What is a chatbot? Companies use chatbots to engage with customers alongside the classic customer service channels of phone, email, and social media. Their popularity is on the rise: service organizations have increased their adoption of chatbots — often powered by artificial intelligence (AI) — by nearly two-thirds since 2018, according to Salesforce’s State of Service report.
In the workplace, businesses use chatbots to boost agent productivity and efficiency in a range of ways. Chatbots quickly give service reps the information they need, serving up relevant resources even as the context of a conversation changes. Chatbots also speed up self-service options for customers and resolve common issues such as checking claims status, modifying orders, and more.
What is a chatbot?
Technically speaking, a chatbot (derived from “chat robot”) is a computer program that simulates human conversation, either via voice or text communication.
These programs can be customized and used in a variety of ways. Most of us are familiar with bots for customer service in our consumer lives, and also with popular chat and messaging platforms like SMS, Facebook Messenger, WhatsApp, and WeChat.
With chatbots, people can have a conversation with a person (a sales rep or a support agent, for instance), or interact with a software program that helps them find answers quickly. Most importantly, a chatbot can influence a customer relationship by responding to requests faster while meeting customer expectations.
With the potential for delivering instant responses around the clock, chatbots free up customer support teams to apply their emotional intelligence to more complex queries.
How do chatbots work?
One of the earliest examples of a chatbot was a program called ELIZA, built by Massachusetts Institute of Technology professor Joseph Weizenbaum in the mid-1960s to simulate a psychotherapist. Using keywords and pattern matching, ELIZA responded to a user’s typed questions with simple open-ended replies, based on a script.
Later chatbot models included SmarterChild, offered as part of the desktop version of AOL Instant Messenger in the early 2000s. SmarterChild was a rudimentary digital assistant, retrieving requested information like movie showtimes and weather reports.
Over the years, developers have incorporated more sophisticated techniques to enable chatbots to better understand people’s questions and provide more useful responses.
While today’s bots still can’t handle all customer queries, they can respond to frequently asked questions or perform straightforward tasks.
“Out of the pool of problems your customers have, there are some that are best suited for a talk with a human. But that’s not something as common as ‘reset my password.’ Agents’ time is precious, so save them for the complex stuff … Let the chatbot take care of the simpler jobs,” wrote Greg Bennett, conversation design principal at Salesforce.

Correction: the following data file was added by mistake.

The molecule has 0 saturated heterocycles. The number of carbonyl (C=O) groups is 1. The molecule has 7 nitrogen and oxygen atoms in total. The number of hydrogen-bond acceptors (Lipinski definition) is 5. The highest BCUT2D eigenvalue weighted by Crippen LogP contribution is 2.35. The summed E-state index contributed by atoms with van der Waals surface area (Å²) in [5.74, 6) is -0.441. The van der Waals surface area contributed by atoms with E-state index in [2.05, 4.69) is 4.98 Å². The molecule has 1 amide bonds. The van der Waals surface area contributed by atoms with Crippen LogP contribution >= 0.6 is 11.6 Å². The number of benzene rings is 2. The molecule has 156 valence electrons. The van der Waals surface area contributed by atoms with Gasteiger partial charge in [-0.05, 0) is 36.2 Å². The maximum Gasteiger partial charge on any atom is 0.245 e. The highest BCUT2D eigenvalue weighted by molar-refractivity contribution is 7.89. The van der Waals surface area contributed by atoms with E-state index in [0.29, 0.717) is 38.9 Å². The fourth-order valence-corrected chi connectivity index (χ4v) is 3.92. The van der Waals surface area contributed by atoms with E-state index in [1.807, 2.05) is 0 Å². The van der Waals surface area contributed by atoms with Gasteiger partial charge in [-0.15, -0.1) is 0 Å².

The simplest form of a chatbot system tackles tasks by parsing customer input, then scans its database for articles related to certain words and phrases. In short, it operates like a document retrieval system based on keywords. For example, a cosmetics company might create a bot that engages users with questions about their makeup preferences, then recommends products and offers that match their responses.
In these cases, the computer program behind the chatbot works to a rigid set of predefined rules and has little ability to recognize the way people naturally speak. Think about the times you may have typed a question into a website’s dialogue box and received an answer that didn’t make sense. That’s likely because the chatbot program recognized keywords in your request, but not the context in which they were used.
What is an artificial intelligence (AI) chatbot?
Chatbot systems have become much more sophisticated, thanks to significant advances in the field of artificial intelligence (AI). By harnessing enormous amounts of data and cheaper processing power, AI and related technologies — such as machine learning — help to dramatically improve chatbots’ quality of understanding and decision-making.
When chatbots are connected to technologies such as NLU, they can learn more complex ways of simulating human conversation, such as maintaining context, managing a dialogue, and adjusting responses based on what comes up in the conversation.
An AI-powered bot can also be trained to actively learn from any interaction with a customer to improve performance during the next interaction. For example, such systems can be trained to recognize customer frustration and transfer complex interactions or problems to a human in the company’s support center.
How are AI chatbots and automation used in business?